The principal object of the invention is the provision of a new and improved ball valve and seat assembly which allow higher pressure ratings and greater cycle life to be obtained from a floating ball type of ball valve.
Another object of the present invention is the provision of such a ball valve and seat assembly which will effect valve sealing even at very low fluid system pressures.
Still another object of the present invention is the provision of a new and improved ball valve and seat assembly which permit the seat rings to sealingly engage the ball member over a surface of substantially equal stress distribution.
Still other objects and advantages of the invention will become apparent to those skilled in the art upon a reading and understanding of the following specification.
The invention may take physical form in certain parts and arrangements of parts, a preferred embodiment of which will be described in detail in this specification and illustrated in the accompanying drawings which form a part hereof and wherein:
FIG. 1 is a longitudinal cross-sectional view through a ball valve which incorporates the preferred embodiment of the invention;
FIG. 2 is an enlarged cross-sectional view of the upstream seat assembly just prior to valve make-up and with the ball member deleted for ease of illustration;
FIG. 3 is an enlarged cross-sectional view of the downstream seat assembly shown just prior to valve make-up and with the ball member deleted for ease of illustration;
FIG. 4 is a somewhat schematic view of the preferred seat assembly construction shown just prior to valve make-up for showing various cooperative relationships between the valve components;
FIG. 5 is a slightly enlarged view of a portion of the valve of FIG. 1 showing the ball member in the valve open position under a no load condition.
FIG. 6 is an enlarged cross-sectional view of a portion of the upstream seat assembly of the valve shown in FIG. 5;
FIG. 7 is an enlarged cross-sectional view of a portion of the downstream seat assembly of the valve shown in FIG. 5;
FIG. 8 is a cross-sectional view similar to FIG. 5 but with the valve in a closed position under the influence of elevated fluid system pressures and at such time that the seat assemblies have undergone considerable wear;
FIG. 9 is a enlarged cross-sectional view showing a portion of the upstream seat assembly of the valve shown in FIG. 8; and,
FIG. 10 is an enlarged cross-sectional view of a portion of the downstream seat assembly of the valve shown in FIG. 8.
Referring now to the drawings wherein the showings are for purposes of illustrating the preferred embodiment of the invention only and not for purposes of limiting same, FIG. 1 shows a ball valve A having a pair of opposed seat assemblies B disposed on opposite sides of a floating type spherical ball member C.
More particularly, and with reference to FIGS. 1 and 5, ball valve A includes a body or housing generally designated 10 having a main or central body section 12 and opposed end fittings 14, 16. Seat assemblies B and ball C are mounted within the main body section 12 and the ball member is arranged for selective rotation by a stem and actuating handle assembly generally designated 18.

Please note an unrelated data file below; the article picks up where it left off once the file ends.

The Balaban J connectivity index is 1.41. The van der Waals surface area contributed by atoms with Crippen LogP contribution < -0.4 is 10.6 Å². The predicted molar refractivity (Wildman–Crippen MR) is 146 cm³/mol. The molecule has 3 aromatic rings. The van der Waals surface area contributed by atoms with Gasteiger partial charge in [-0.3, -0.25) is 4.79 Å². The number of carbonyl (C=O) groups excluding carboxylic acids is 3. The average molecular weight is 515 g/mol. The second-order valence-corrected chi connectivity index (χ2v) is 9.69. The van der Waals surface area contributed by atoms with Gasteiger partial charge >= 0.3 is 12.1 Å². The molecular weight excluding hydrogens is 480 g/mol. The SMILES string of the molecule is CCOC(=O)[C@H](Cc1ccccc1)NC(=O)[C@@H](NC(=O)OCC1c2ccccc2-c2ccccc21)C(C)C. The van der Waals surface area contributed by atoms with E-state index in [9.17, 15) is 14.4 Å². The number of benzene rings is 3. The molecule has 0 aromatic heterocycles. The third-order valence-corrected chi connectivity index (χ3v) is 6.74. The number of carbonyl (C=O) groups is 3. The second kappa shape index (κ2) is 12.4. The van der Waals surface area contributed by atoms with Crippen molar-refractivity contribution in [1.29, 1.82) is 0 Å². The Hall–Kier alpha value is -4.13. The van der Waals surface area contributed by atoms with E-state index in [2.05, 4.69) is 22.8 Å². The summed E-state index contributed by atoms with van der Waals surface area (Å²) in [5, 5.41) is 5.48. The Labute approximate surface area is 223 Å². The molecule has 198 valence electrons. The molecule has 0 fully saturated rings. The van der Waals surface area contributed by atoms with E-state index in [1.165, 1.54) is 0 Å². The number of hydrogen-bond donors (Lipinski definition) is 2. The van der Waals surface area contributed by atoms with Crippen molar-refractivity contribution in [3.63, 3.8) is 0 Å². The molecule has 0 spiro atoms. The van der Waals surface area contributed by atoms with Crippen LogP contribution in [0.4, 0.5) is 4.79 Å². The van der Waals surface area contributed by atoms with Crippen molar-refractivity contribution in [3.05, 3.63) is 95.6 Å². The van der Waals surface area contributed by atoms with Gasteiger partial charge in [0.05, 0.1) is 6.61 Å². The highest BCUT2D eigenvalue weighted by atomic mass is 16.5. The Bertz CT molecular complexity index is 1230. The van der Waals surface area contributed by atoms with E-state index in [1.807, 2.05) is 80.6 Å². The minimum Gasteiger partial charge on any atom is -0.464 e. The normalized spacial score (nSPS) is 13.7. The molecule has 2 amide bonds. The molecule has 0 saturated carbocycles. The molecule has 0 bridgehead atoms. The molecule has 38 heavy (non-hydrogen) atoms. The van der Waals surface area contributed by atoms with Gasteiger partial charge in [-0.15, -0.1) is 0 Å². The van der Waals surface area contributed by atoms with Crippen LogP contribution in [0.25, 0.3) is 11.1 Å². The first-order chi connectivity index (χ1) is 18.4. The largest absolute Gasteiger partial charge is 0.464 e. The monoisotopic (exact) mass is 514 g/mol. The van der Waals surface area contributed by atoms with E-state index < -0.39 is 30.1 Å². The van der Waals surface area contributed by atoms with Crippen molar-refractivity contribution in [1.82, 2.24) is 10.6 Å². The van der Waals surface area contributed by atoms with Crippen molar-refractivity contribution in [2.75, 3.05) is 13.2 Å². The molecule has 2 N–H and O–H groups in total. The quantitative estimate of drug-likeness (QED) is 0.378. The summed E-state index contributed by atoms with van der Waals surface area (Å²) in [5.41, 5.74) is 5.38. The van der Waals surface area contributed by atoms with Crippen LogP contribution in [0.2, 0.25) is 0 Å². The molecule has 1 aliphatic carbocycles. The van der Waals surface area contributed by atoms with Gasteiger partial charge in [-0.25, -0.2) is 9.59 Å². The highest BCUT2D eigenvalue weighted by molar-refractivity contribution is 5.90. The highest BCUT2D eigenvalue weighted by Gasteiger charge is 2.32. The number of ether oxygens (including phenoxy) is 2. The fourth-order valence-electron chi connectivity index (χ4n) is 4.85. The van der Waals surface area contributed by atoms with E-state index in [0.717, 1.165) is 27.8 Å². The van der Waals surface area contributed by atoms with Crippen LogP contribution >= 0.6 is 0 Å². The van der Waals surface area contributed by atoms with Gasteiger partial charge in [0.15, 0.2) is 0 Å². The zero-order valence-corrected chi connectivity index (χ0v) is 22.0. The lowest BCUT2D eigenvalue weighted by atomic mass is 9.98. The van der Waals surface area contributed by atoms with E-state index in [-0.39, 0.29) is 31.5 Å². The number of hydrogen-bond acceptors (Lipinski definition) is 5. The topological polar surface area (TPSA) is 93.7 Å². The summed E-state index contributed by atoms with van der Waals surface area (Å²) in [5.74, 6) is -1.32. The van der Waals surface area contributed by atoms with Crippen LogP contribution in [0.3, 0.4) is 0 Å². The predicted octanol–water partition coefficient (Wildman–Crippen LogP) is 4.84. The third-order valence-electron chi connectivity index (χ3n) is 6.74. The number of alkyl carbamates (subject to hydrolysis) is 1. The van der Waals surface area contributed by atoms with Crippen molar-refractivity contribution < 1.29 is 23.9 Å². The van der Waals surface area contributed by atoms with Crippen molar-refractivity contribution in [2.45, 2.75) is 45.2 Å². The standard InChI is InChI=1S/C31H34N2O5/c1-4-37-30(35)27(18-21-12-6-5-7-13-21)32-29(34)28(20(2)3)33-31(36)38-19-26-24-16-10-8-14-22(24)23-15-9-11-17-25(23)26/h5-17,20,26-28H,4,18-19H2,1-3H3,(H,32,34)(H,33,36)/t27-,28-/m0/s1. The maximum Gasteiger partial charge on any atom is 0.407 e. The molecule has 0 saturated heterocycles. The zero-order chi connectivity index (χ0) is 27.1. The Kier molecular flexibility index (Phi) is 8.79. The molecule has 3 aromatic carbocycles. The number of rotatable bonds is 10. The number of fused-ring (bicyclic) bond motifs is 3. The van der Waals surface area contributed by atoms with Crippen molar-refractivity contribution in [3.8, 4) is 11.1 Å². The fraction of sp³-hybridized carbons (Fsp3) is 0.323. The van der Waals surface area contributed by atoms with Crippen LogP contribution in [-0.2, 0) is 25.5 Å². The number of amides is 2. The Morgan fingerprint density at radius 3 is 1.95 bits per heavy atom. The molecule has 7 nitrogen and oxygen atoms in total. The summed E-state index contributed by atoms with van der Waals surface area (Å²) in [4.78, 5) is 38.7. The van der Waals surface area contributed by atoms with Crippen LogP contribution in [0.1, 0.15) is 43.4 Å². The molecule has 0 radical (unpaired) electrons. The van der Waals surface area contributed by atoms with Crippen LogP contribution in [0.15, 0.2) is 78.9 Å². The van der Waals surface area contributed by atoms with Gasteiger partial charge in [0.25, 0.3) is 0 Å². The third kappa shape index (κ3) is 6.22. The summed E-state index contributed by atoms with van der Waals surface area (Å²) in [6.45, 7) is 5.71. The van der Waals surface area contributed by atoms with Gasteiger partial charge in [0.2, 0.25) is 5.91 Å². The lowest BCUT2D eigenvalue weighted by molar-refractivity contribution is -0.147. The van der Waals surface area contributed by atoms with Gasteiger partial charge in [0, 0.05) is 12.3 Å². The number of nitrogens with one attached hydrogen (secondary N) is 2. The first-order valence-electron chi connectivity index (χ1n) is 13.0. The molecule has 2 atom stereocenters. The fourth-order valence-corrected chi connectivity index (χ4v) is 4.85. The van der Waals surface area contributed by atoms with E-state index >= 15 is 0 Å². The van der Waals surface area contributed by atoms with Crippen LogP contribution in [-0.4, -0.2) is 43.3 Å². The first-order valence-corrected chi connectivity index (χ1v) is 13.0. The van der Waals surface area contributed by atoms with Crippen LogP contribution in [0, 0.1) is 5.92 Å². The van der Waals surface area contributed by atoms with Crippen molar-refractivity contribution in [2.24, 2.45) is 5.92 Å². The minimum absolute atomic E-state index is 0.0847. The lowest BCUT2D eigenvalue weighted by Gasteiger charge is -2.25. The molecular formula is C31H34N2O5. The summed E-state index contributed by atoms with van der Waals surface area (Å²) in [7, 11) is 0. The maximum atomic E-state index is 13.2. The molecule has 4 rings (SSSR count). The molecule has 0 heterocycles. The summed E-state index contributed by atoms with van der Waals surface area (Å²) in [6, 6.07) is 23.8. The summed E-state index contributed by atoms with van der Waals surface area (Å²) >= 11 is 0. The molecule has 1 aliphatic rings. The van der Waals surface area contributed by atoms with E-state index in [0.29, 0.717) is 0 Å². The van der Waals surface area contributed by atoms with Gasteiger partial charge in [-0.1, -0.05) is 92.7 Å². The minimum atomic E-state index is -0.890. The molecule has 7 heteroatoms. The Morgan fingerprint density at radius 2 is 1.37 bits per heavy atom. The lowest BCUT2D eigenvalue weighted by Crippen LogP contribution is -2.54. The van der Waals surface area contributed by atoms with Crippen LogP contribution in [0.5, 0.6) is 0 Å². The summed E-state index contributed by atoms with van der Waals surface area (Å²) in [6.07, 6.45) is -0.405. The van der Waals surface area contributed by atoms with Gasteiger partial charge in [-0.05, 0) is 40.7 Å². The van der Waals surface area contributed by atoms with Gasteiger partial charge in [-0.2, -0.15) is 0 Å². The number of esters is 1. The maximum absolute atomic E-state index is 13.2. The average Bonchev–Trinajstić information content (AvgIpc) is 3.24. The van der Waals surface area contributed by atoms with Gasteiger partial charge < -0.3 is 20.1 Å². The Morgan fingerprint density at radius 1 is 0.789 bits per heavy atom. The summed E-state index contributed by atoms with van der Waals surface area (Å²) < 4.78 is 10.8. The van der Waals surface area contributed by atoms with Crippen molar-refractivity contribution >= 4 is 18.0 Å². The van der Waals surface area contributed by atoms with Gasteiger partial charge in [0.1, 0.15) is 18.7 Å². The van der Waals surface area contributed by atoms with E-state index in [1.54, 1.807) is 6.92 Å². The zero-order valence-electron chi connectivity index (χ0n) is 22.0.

The details of all portions of the valve illustrated in FIGS. 1, 5 and 8, except for the ball and seat ring assemblies, may be modified as desired and/or necessary to accommodate different types or styles of ball valve constructions. In general, however, and for purposes of describing the subject invention, the valve body includes a generally cylindrical central passageway or axially extending fluid flow opening 20 which is only slightly larger in diameter than ball member C. Each of end fittings 14, 16 is releasably connected to central body section 12 by a plurality of longitudinally extending tie bolts generally designated 22 (FIG. 1). The end fittings are also provided with internal threads 24, 26 or any other convenient means to accommodate connecting the valve to an associated fluid system or piping.
The stem and actuating handle assembly 18 illustrated includes a stem member 30 having a lower end 32 configured as shown for sliding receipt in a slot or groove 34 included in the upper end of ball C. This arrangement allows the ball to be rotated between valve open and closed positions while at the same time permitting the ball to have some freedom of movement for shifting axially in valve body passageway 20 when the valve is in a closed position and fluid pressure is acting on the ball.
Stem member 30 extends outwardly through an opening 36 in central body section 12. Suitable packing rings 38, 40 and 42 are positioned in opening 36 and sealingly engage the opening and stem member 30. As shown, lower packing ring 42 rests upon an inwardly extending flange 44 formed within opening 36. A split thrust washer 46 is positioned below flange 44 and is clamped thereto by an outwardly extending shoulder or flange 48 formed at the base of stem member 30. The stem is held in position by a packing gland 50 and a packing unit 52. As shown in FIG. 1, tightening of packing nut 52 applies pressure to packing rings 38, 40, 42 to assure a fluid-tight seal about the stem.